A single modern species is found in the family Antilocapridae, but the group has a fossil record going back to the Miocene. During its history, the Antilocapridae has included a diverse array of species (especially during the Pliocene and Pleistocene), some of which had multiple and bizarre horns.
The modern pronghorn is found in the deserts and dry grasslands of western North America. Pronghorns are of medium size, with a head and body between 1 and 1.5 m in length and a weight up to around 60 kg. Their body is stocky and they have long, thin legs. Their coat is pale brown dorsally and whitish ventrally, and they have distinctive black and white markings on their heads and necks. The pelage is dense and excellent insulation against both heat and cold. Their most distinctive feature is their horns, which are like those of bovids in that they consist of a keratinous sheath over a bony core, but differ because the keratinous sheath is shed periodically (annually in males, irregularly in females). These horns are erect and consist of two branches or prongs, a short branch extending forward and located around halfway up the horn, and a longer, backwardly directed tip.
The skulls of pronghorns are also distinctive. They lack a sagittal crest. A complete postorbital bar is present, and the orbits are large and placed far back on the skull, behind the level of the last molar. A vacuity (space) separates the nasal from the lacrimal on each side of the rostrum. The lacrimal canal is inside the orbit and has a single opening.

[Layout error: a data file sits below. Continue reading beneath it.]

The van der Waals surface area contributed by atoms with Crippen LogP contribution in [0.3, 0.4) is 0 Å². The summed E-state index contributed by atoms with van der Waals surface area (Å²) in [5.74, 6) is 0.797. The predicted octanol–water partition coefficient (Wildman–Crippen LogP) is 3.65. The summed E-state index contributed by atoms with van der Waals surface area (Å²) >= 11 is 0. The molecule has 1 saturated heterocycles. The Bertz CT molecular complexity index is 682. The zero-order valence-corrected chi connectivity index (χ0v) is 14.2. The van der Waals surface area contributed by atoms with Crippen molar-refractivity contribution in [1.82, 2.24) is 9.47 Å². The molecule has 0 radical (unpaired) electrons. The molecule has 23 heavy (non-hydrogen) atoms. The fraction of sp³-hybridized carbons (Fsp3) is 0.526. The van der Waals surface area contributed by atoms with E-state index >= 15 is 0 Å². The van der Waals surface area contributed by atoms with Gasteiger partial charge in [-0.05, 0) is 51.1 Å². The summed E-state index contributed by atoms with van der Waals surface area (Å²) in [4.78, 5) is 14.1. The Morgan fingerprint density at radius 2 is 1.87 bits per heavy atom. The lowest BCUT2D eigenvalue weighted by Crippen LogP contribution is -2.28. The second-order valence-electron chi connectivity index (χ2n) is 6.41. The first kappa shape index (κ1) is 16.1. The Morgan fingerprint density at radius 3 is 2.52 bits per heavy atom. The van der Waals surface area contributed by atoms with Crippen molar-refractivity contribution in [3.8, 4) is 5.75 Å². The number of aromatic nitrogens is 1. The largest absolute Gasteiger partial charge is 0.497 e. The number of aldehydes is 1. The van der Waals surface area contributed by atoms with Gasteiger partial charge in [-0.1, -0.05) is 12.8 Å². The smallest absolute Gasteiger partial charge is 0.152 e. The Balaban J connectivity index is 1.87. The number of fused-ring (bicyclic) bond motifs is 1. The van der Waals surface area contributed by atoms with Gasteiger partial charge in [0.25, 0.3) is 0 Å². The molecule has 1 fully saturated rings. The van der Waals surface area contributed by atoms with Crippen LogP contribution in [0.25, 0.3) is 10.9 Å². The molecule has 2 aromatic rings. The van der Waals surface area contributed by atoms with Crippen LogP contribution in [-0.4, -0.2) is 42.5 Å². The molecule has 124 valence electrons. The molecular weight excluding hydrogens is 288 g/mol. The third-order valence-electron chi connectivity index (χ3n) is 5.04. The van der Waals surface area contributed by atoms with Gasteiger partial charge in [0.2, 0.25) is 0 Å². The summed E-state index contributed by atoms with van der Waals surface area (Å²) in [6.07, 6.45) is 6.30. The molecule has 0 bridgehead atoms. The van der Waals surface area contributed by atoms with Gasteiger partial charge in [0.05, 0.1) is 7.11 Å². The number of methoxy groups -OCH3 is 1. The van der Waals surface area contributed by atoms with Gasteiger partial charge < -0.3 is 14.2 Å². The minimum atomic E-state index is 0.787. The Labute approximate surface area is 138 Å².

The postcranial skeleton of the antelope is that of a long-distance runner. The legs are long and paraxonic; the 3rd and 4th metapodials are fused to form cannon bones, the lateral digits are lost (the lateral metapodials may be present as vestiges), and the tarsals are reduced in number and generally cuboidal in shape. Pronghorn antelope are among the fastest long-distance runners, achieving bursts of speed of about 95 km/hr, and able to maintain speeds in excess of 50 km/hr for distances of several kilometers.
Pronghorn have hypsodont, selenodont cheek teeth. As in deer and bovids, the upper incisors are replaced by a horny pad, and the lower canine is incisor-like. The dental formula is 0/3, 0/1, 3/3, 3/3 = 32.
These artiodactyls are usually found in small herds or bands during the summer, but in larger aggregations of up to around 100 individuals in the winter. Their herds have a well-developed social hierarchy. The breeding system during the summer is polygyonous.
Pronghorns have excellent vision, and it has been suggested that the position of their eyes, high up on their skulls, is an adaptation that allows them to maintain vigilance for predators while they continue to crop vegetation on the ground.
Family Suidae Family Tayassuidae Family Hippopotamidae Family Camelidae Family Tragulidae Family Giraffidae Family Moschidae Family Cervidae Family Antilocapridae Family Bovidae
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